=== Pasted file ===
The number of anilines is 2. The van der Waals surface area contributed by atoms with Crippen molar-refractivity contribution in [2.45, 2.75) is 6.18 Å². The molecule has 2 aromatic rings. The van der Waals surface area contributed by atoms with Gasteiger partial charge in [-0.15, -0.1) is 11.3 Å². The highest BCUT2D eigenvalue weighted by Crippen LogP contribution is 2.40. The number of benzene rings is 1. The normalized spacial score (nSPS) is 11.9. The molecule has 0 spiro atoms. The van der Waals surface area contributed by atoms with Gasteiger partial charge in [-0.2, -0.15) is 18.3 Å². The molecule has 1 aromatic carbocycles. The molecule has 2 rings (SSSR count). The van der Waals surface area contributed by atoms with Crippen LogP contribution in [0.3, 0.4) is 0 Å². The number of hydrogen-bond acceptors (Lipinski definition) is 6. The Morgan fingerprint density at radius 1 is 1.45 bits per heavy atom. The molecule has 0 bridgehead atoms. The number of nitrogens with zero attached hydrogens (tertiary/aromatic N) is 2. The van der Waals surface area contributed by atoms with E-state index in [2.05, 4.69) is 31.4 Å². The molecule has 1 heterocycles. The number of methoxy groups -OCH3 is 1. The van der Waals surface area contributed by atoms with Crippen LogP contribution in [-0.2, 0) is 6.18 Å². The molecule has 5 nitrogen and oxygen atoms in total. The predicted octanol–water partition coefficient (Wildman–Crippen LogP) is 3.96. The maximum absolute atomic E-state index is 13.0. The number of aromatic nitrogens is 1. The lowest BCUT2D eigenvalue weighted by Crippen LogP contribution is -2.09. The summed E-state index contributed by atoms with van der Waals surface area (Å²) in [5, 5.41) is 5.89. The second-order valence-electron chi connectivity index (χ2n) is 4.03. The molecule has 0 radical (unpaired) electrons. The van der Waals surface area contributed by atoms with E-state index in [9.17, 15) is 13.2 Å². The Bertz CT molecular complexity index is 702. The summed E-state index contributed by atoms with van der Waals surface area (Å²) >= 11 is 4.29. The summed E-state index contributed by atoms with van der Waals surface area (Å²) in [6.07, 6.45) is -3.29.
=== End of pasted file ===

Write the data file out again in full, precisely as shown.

The number of anilines is 2. The van der Waals surface area contributed by atoms with Crippen molar-refractivity contribution in [2.45, 2.75) is 6.18 Å². The molecule has 2 aromatic rings. The van der Waals surface area contributed by atoms with Gasteiger partial charge in [-0.15, -0.1) is 11.3 Å². The highest BCUT2D eigenvalue weighted by Crippen LogP contribution is 2.40. The number of benzene rings is 1. The normalized spacial score (nSPS) is 11.9. The molecule has 0 spiro atoms. The van der Waals surface area contributed by atoms with Gasteiger partial charge in [-0.2, -0.15) is 18.3 Å². The molecule has 1 aromatic carbocycles. The molecule has 2 rings (SSSR count). The van der Waals surface area contributed by atoms with Crippen LogP contribution in [0.3, 0.4) is 0 Å². The number of hydrogen-bond acceptors (Lipinski definition) is 6. The Morgan fingerprint density at radius 1 is 1.45 bits per heavy atom. The molecule has 0 bridgehead atoms. The number of nitrogens with zero attached hydrogens (tertiary/aromatic N) is 2. The van der Waals surface area contributed by atoms with E-state index in [2.05, 4.69) is 31.4 Å². The molecule has 1 heterocycles. The number of methoxy groups -OCH3 is 1. The van der Waals surface area contributed by atoms with Crippen LogP contribution in [-0.2, 0) is 6.18 Å². The molecule has 5 nitrogen and oxygen atoms in total. The predicted octanol–water partition coefficient (Wildman–Crippen LogP) is 3.96. The maximum absolute atomic E-state index is 13.0. The number of aromatic nitrogens is 1. The lowest BCUT2D eigenvalue weighted by Crippen LogP contribution is -2.09. The summed E-state index contributed by atoms with van der Waals surface area (Å²) in [5, 5.41) is 5.89. The second-order valence-electron chi connectivity index (χ2n) is 4.03. The molecule has 0 radical (unpaired) electrons. The van der Waals surface area contributed by atoms with E-state index in [9.17, 15) is 13.2 Å². The Bertz CT molecular complexity index is 702. The summed E-state index contributed by atoms with van der Waals surface area (Å²) >= 11 is 4.29. The summed E-state index contributed by atoms with van der Waals surface area (Å²) in [6.07, 6.45) is -3.29.